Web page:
A Homiletical Spiral for Preaching Old Testament Narratives
- Wednesday, July 29, 2009
The opening chapter of Exodus reports that the Israelites were subject to harsh treatment in Egypt some time after Joseph had passed away. Enlisted in compulsory labor, they became the victims of an unnamed pharaoh's ambition. The conditions of the servitude became so severe that Exodus 3:9 relates how YHWH had "seen the oppression with which the Egyptians were oppressing them." YHWH eventually brings Israel out of Egypt through the leadership of Moses with "an out-stretched arm" and defeats the Egyptian gods, chariots, and king after demonstrating his awesome power. Upon making a show of the Egyptian gods in particular, the Israelites (and the Egyptians) would have understood that YHWH was indeed the God above all gods. However, the Pentateuch highlights how the people's hearts were stubborn and how, immediately after meeting YHWH at his appointed mountain, they made a molten calf and worshipped it as the god who had freed them from Egypt. It is curious, though, that Aaron then announces "a festival to YHWH" (Exodus 32:5). It may not be the case that the people rejected YHWH as the God above all gods or as the God to whom they were forever indebted. Even so we can maintain that the people proceeded to worship YHWH in a way that YHWH did not condone, especially since portions of the Pentateuch itself purport to be the very 'manual of worship' that YHWH had prescribed (notably Exodus 20:1-6). In light of the book of Exodus, then, we might also expect Egypt to appear in other narratives in association with false worship.
III. Connecting Egypt to the Monarchy
The editors of DTR present Deuteronomy 17:14-20 as if it anticipated the Israelite monarchy. The Israelites were permitted by YHWH to install a king, provided that it is one that YHWH himself chooses. A key prohibition imposed upon the king, interestingly enough, is that he was not to go back to Egypt. The prohibition may refer to Exodus 13:17 where the narrator explains why God did not lead the people through the land of the Philistines: because he did not want the people to consider going back to Egypt under threat of war. Notwithstanding, as soon as Exodus 14:12 the Israelites express their desire to "serve the Egyptians". The lure of Egypt repeatedly manifests itself in the complaints of the Israelites throughout the wilderness narrative. Deuteronomy 17 specifically warns a hypothetical, future king of yielding to this very temptation. What does "go back to Egypt" mean? How would a king go back to Egypt? Deuteronomy 17 specifically warns of strengthening the Israelite army in any way that relies on Egypt's power, but there may be more in mind than strictly military affairs.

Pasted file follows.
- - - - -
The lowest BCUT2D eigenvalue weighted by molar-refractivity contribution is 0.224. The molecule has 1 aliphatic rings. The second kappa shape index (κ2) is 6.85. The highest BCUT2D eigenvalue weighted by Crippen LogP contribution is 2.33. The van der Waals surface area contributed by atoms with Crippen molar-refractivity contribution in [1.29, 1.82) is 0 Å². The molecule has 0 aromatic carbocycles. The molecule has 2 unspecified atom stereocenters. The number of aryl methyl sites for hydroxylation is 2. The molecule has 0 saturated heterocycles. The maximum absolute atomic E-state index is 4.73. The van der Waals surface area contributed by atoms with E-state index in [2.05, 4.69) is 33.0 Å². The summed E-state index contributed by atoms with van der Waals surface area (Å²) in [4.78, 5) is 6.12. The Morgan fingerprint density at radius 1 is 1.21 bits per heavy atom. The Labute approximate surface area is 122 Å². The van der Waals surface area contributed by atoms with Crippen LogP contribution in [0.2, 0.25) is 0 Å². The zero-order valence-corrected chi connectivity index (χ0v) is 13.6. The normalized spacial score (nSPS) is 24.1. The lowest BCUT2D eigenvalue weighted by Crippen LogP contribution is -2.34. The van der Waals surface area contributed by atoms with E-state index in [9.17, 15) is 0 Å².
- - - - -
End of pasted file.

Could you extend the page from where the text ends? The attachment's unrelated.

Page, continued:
David's son Solomon built the first temple as YHWH had promised. However, before he accomplishes this (in fact, immediately after the narrator explains how the "kingdom had been established in Solomon's hand"), the narrative recounts how Solomon "became son-in-law to pharaoh, king of Egypt" (1 Kings 2:46-1 Kings 3:1). Next, he recalls how "Solomon loved YHWH by walking in the statutes of David his father, though he sacrificed and offered sacrifices in the high places." Very early in his career, the narrator relates the beginning of the end of Solomon. Though Solomon fortified the army through Egypt, it was the matter of worship that ultimately troubled the biblical writer. It is not too much to suggest that the monarchy had been established by YHWH as a concession. The monarchy was thought to have somehow posed a threat to the proper worship of YHWH and to foster a false reliance upon the king or upon sheer military might during times of war, but, despite obvious flaws, David had been donned with a legendary status with regard to his right worship of YHWH as well as his military success. Only with such a king at its head could Israel be in a position to rightly order its worship of God under peaceful conditions in the land. Though much more could be said with respect to the monarchy, our third step will be to integrate these observations with the pericope at hand.
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